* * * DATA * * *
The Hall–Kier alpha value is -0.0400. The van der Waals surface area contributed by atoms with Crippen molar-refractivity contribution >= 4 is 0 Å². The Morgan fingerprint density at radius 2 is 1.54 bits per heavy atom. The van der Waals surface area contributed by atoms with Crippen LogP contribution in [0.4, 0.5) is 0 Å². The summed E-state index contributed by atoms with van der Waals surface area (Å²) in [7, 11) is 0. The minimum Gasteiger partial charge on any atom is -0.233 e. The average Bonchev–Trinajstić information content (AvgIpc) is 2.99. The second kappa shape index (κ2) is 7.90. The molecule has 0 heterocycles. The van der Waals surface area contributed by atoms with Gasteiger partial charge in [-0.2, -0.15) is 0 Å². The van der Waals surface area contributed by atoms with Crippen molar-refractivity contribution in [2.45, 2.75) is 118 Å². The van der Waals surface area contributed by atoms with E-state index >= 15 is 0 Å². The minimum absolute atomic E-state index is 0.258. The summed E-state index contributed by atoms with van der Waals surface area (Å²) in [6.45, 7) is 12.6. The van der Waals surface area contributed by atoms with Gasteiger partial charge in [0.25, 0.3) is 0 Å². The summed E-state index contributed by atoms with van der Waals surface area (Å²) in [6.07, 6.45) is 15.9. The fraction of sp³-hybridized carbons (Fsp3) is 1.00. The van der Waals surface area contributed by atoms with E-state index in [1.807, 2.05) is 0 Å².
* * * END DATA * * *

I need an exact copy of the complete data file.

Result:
The Hall–Kier alpha value is -0.0400. The van der Waals surface area contributed by atoms with Crippen molar-refractivity contribution >= 4 is 0 Å². The Morgan fingerprint density at radius 2 is 1.54 bits per heavy atom. The van der Waals surface area contributed by atoms with Crippen LogP contribution in [0.4, 0.5) is 0 Å². The summed E-state index contributed by atoms with van der Waals surface area (Å²) in [7, 11) is 0. The minimum Gasteiger partial charge on any atom is -0.233 e. The average Bonchev–Trinajstić information content (AvgIpc) is 2.99. The second kappa shape index (κ2) is 7.90. The molecule has 0 heterocycles. The van der Waals surface area contributed by atoms with Gasteiger partial charge in [-0.2, -0.15) is 0 Å². The van der Waals surface area contributed by atoms with Crippen molar-refractivity contribution in [2.45, 2.75) is 118 Å². The van der Waals surface area contributed by atoms with E-state index >= 15 is 0 Å². The minimum absolute atomic E-state index is 0.258. The summed E-state index contributed by atoms with van der Waals surface area (Å²) in [6.45, 7) is 12.6. The van der Waals surface area contributed by atoms with Gasteiger partial charge in [0.25, 0.3) is 0 Å². The summed E-state index contributed by atoms with van der Waals surface area (Å²) in [6.07, 6.45) is 15.9. The fraction of sp³-hybridized carbons (Fsp3) is 1.00. The van der Waals surface area contributed by atoms with E-state index in [1.807, 2.05) is 0 Å².